Here's a skill set they don't often teach entrepreneurs: asking for help.
Maybe we want to do it all, or at least seem like we're doing it all. Maybe we don't want to impose, or be indebted to someone else. Or maybe our ego just has a hard time thinking someone else can do it better.
Whatever the reason, not asking for help or advice, and believing we can somehow do or know everything, prevents us from doing anything well. Not asking for help leads to distraction from what matters most, which means more time spent on low-priority things than on the things that actually move the needle and move us forward.
I'm so over it.
It didn't happen overnight but, as I've grown into my roles as both an entrepreneur and a parent, I see how crucial it is to ask for help. Here are three reasons why.
Asking for help deepens our interdependence. If I ask for help, I expect to return the gesture at some point. Contributing to that cycle enriches my role and my investment in various networks that I want very much to be part of. In addition, I've found that people want to help and feel useful. I know I do. And they are glad you asked, because it implies a certain amount of trust.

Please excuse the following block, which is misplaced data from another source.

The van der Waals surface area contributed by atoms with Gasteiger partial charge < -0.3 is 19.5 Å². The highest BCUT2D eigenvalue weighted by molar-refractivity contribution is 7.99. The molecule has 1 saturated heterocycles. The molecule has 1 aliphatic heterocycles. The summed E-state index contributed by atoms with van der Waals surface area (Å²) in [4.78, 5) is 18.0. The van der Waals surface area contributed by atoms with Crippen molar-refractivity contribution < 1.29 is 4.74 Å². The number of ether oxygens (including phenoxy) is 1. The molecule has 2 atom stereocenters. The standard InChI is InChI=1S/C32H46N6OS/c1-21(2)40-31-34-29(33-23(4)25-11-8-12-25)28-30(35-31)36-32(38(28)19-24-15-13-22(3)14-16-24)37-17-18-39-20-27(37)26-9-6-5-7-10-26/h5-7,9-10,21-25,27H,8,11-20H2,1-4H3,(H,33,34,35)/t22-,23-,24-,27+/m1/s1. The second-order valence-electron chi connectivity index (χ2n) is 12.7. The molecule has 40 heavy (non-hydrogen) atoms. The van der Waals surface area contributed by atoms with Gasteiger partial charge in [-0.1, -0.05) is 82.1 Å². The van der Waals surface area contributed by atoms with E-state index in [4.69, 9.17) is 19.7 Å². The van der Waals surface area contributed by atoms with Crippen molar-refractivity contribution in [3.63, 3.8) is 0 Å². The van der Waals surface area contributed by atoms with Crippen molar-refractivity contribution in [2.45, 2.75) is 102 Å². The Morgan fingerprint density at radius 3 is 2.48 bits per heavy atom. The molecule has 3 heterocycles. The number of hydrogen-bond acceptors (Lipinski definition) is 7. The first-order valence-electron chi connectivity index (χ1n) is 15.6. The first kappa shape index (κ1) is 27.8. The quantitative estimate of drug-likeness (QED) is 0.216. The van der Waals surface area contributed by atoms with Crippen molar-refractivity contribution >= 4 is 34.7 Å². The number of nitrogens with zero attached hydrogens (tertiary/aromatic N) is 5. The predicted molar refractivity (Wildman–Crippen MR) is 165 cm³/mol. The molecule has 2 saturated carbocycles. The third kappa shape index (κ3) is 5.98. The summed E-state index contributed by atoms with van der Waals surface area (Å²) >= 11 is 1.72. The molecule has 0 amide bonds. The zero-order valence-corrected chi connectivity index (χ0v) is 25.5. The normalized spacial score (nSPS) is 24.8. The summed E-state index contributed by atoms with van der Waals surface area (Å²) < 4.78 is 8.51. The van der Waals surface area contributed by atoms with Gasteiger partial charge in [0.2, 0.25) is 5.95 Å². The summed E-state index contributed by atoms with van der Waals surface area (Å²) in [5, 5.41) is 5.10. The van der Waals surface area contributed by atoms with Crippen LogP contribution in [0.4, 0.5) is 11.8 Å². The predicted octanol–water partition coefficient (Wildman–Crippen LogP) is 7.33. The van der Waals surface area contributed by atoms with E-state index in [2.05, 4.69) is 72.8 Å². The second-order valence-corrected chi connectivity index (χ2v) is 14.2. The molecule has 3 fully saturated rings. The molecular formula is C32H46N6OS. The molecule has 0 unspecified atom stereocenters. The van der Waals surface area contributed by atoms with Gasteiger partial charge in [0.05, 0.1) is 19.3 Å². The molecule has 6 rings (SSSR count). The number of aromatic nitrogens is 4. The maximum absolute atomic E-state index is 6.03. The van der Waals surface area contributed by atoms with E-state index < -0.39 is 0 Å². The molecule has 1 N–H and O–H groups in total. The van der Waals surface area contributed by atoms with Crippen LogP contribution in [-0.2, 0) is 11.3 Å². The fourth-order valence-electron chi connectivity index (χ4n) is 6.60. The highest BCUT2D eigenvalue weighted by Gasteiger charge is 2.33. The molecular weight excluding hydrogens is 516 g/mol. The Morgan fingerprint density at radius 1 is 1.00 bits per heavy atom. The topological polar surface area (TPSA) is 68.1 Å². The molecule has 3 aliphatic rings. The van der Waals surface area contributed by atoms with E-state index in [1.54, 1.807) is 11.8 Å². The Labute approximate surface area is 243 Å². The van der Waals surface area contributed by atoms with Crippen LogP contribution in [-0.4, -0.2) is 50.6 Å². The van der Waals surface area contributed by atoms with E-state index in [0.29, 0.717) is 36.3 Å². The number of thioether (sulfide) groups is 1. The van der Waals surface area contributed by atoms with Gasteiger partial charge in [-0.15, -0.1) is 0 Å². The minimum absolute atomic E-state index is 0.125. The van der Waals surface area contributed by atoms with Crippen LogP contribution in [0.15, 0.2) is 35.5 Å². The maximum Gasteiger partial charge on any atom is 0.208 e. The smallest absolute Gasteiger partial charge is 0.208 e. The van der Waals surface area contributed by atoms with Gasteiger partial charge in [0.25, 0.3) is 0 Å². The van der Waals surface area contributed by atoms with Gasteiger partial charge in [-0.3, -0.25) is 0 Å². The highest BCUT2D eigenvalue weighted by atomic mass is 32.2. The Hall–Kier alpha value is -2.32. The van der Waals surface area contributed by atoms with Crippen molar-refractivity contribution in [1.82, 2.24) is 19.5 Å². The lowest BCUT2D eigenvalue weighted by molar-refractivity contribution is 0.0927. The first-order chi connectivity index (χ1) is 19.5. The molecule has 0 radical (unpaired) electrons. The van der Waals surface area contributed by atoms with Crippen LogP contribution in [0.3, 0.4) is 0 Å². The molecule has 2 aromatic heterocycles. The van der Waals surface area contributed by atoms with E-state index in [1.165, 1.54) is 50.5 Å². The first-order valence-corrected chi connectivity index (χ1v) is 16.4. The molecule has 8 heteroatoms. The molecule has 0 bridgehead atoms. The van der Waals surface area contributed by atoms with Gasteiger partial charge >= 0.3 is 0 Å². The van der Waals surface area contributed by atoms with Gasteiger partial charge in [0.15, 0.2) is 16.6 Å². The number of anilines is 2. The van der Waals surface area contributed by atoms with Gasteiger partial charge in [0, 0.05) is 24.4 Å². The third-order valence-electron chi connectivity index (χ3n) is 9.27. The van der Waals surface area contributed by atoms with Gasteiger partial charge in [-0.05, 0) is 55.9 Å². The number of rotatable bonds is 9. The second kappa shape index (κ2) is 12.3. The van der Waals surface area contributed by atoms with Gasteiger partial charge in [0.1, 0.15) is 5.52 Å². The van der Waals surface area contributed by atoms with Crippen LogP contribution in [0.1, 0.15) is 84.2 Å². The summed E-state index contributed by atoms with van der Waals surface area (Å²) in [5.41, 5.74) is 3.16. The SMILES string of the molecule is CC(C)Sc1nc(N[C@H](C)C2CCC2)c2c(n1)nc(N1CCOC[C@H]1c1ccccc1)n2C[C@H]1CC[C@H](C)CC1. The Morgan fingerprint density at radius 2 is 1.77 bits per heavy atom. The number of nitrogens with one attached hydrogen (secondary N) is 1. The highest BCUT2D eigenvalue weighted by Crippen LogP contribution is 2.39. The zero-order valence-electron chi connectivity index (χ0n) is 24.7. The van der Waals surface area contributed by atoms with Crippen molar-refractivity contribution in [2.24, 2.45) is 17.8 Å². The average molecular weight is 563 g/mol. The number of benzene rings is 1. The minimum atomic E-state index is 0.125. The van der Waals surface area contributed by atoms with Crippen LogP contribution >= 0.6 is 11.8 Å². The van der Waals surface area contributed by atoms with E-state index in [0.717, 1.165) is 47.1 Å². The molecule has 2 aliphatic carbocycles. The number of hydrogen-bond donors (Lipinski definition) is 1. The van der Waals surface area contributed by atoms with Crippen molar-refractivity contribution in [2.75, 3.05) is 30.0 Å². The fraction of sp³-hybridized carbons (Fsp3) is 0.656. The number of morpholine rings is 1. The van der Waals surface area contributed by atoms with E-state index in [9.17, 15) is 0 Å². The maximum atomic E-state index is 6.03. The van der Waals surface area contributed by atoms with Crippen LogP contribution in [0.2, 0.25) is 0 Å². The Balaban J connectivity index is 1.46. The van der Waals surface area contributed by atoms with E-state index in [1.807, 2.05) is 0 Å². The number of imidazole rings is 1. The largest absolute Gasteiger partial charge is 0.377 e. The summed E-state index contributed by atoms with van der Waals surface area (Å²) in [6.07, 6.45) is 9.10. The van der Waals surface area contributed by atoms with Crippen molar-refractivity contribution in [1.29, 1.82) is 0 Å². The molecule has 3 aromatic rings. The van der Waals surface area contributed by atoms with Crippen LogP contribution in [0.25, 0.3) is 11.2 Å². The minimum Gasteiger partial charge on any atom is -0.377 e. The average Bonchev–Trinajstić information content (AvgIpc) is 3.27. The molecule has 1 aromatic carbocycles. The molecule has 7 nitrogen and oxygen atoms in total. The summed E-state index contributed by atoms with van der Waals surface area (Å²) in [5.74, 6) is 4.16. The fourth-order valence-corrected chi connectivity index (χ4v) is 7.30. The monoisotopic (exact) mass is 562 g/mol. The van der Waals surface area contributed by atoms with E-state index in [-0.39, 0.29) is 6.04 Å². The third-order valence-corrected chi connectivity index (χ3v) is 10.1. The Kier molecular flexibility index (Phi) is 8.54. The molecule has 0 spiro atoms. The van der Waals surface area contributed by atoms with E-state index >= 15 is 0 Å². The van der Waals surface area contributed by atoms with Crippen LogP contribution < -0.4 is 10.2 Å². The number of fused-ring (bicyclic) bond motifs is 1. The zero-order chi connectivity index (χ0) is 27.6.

Guilt is a total downer. At a certain point, in the depths no doubt of Overwhelm or Exhaustion, I understood how deeply and variously guilt was holding me back. Feeling guilty about asking for help didn't leave enough time for the higher-profile, big-priority things that needed to get done if I was going to make noticeable progress. Once I made the internal decision to change that, the transition gained momentum quickly.
The P Word. Pride, that is. Want to be good at everything, or at least look as if you are? That's just pride talking. And it gets in the way, big time. Certainly there are a (very) few things that I do want to be exceptionally good at. Writing, for example, and making my kids' favorite snacks. For everything else, I'm glad to ask for help, and let someone else take the credit. There's enough to go around. I promise.
There's no 10-step process for getting better at asking for help. The lightbulb moments that led to my shift in thinking about it happened at unplanned moments, like 1:30 on a Tuesday afternoon when walking back from lunch.
It was useful, however, to have planted the seed in my mind to be aware of occasions when I could ask for help. Small things at first, like seeking advice on commission-based sales from people who are already successful in that area. Soon I was also looking for occasions when I could offer help, which led to the sea-change realization of interdependence (Number One, above), which got the whole thing rolling.
Have you had a lightbulb moment about the importance of asking for help? What was it, and how did it affect your working life?